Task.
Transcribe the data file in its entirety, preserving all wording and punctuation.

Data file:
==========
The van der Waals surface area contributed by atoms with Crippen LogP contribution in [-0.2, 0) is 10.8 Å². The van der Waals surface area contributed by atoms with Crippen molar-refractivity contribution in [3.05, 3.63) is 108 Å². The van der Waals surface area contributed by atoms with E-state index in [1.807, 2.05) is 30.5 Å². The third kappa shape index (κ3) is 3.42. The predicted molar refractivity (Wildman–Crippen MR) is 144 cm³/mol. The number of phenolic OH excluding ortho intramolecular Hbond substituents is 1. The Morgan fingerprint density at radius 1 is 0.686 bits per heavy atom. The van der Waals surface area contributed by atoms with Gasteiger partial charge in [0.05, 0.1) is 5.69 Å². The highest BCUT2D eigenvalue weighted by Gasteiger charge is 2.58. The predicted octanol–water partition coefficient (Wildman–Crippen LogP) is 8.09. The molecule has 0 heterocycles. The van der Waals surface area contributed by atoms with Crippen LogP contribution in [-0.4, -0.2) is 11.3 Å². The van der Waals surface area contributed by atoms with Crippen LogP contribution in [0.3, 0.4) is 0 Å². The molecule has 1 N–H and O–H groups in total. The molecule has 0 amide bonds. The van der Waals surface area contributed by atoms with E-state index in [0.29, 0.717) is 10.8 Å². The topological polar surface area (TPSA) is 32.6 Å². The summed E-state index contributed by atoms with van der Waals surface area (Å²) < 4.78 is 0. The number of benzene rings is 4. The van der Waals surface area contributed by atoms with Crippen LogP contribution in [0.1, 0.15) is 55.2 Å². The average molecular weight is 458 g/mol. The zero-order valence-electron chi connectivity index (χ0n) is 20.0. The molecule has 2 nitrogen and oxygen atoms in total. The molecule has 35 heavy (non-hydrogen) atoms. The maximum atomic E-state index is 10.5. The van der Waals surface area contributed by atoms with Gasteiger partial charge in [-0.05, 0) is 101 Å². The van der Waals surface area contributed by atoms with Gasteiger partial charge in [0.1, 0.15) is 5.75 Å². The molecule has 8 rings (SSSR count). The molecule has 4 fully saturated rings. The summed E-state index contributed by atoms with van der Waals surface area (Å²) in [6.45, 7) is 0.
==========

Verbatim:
The van der Waals surface area contributed by atoms with Crippen LogP contribution in [-0.2, 0) is 10.8 Å². The van der Waals surface area contributed by atoms with Crippen molar-refractivity contribution in [3.05, 3.63) is 108 Å². The van der Waals surface area contributed by atoms with E-state index in [1.807, 2.05) is 30.5 Å². The third kappa shape index (κ3) is 3.42. The predicted molar refractivity (Wildman–Crippen MR) is 144 cm³/mol. The number of phenolic OH excluding ortho intramolecular Hbond substituents is 1. The Morgan fingerprint density at radius 1 is 0.686 bits per heavy atom. The van der Waals surface area contributed by atoms with Gasteiger partial charge in [0.05, 0.1) is 5.69 Å². The highest BCUT2D eigenvalue weighted by Gasteiger charge is 2.58. The predicted octanol–water partition coefficient (Wildman–Crippen LogP) is 8.09. The molecule has 0 heterocycles. The van der Waals surface area contributed by atoms with Crippen LogP contribution in [-0.4, -0.2) is 11.3 Å². The van der Waals surface area contributed by atoms with Crippen LogP contribution in [0.3, 0.4) is 0 Å². The molecule has 1 N–H and O–H groups in total. The molecule has 0 amide bonds. The van der Waals surface area contributed by atoms with E-state index in [0.29, 0.717) is 10.8 Å². The topological polar surface area (TPSA) is 32.6 Å². The summed E-state index contributed by atoms with van der Waals surface area (Å²) < 4.78 is 0. The number of benzene rings is 4. The van der Waals surface area contributed by atoms with Crippen LogP contribution in [0.1, 0.15) is 55.2 Å². The average molecular weight is 458 g/mol. The zero-order valence-electron chi connectivity index (χ0n) is 20.0. The molecule has 2 nitrogen and oxygen atoms in total. The molecule has 35 heavy (non-hydrogen) atoms. The maximum atomic E-state index is 10.5. The van der Waals surface area contributed by atoms with Gasteiger partial charge in [-0.05, 0) is 101 Å². The van der Waals surface area contributed by atoms with Gasteiger partial charge in [0.1, 0.15) is 5.75 Å². The molecule has 8 rings (SSSR count). The molecule has 4 fully saturated rings. The summed E-state index contributed by atoms with van der Waals surface area (Å²) in [6.45, 7) is 0.